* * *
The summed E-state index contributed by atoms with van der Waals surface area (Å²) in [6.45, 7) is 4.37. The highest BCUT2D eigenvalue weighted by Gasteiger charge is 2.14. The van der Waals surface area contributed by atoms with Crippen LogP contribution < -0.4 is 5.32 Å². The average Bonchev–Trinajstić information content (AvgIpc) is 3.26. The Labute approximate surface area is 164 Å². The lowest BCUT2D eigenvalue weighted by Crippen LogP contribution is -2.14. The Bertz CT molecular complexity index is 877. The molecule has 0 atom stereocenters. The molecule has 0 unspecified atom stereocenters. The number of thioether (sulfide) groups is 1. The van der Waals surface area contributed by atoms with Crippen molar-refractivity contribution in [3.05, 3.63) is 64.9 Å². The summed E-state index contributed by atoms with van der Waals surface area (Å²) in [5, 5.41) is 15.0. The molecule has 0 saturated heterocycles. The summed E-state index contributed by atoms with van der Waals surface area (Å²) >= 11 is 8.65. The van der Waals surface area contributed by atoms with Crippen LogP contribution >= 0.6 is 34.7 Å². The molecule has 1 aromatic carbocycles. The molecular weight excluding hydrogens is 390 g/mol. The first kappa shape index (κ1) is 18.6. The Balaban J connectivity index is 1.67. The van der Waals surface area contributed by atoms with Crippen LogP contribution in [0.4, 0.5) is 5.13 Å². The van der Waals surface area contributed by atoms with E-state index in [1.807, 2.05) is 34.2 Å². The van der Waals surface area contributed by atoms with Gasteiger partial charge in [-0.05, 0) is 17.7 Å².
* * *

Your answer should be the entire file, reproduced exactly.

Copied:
The summed E-state index contributed by atoms with van der Waals surface area (Å²) in [6.45, 7) is 4.37. The highest BCUT2D eigenvalue weighted by Gasteiger charge is 2.14. The van der Waals surface area contributed by atoms with Crippen LogP contribution < -0.4 is 5.32 Å². The average Bonchev–Trinajstić information content (AvgIpc) is 3.26. The Labute approximate surface area is 164 Å². The lowest BCUT2D eigenvalue weighted by Crippen LogP contribution is -2.14. The Bertz CT molecular complexity index is 877. The molecule has 0 atom stereocenters. The molecule has 0 unspecified atom stereocenters. The number of thioether (sulfide) groups is 1. The van der Waals surface area contributed by atoms with Crippen molar-refractivity contribution in [3.05, 3.63) is 64.9 Å². The summed E-state index contributed by atoms with van der Waals surface area (Å²) in [5, 5.41) is 15.0. The molecule has 0 saturated heterocycles. The summed E-state index contributed by atoms with van der Waals surface area (Å²) >= 11 is 8.65. The van der Waals surface area contributed by atoms with Crippen LogP contribution >= 0.6 is 34.7 Å². The molecule has 1 aromatic carbocycles. The molecular weight excluding hydrogens is 390 g/mol. The first kappa shape index (κ1) is 18.6. The Balaban J connectivity index is 1.67. The van der Waals surface area contributed by atoms with Crippen LogP contribution in [0.4, 0.5) is 5.13 Å². The van der Waals surface area contributed by atoms with E-state index in [1.807, 2.05) is 34.2 Å². The van der Waals surface area contributed by atoms with Gasteiger partial charge in [-0.05, 0) is 17.7 Å².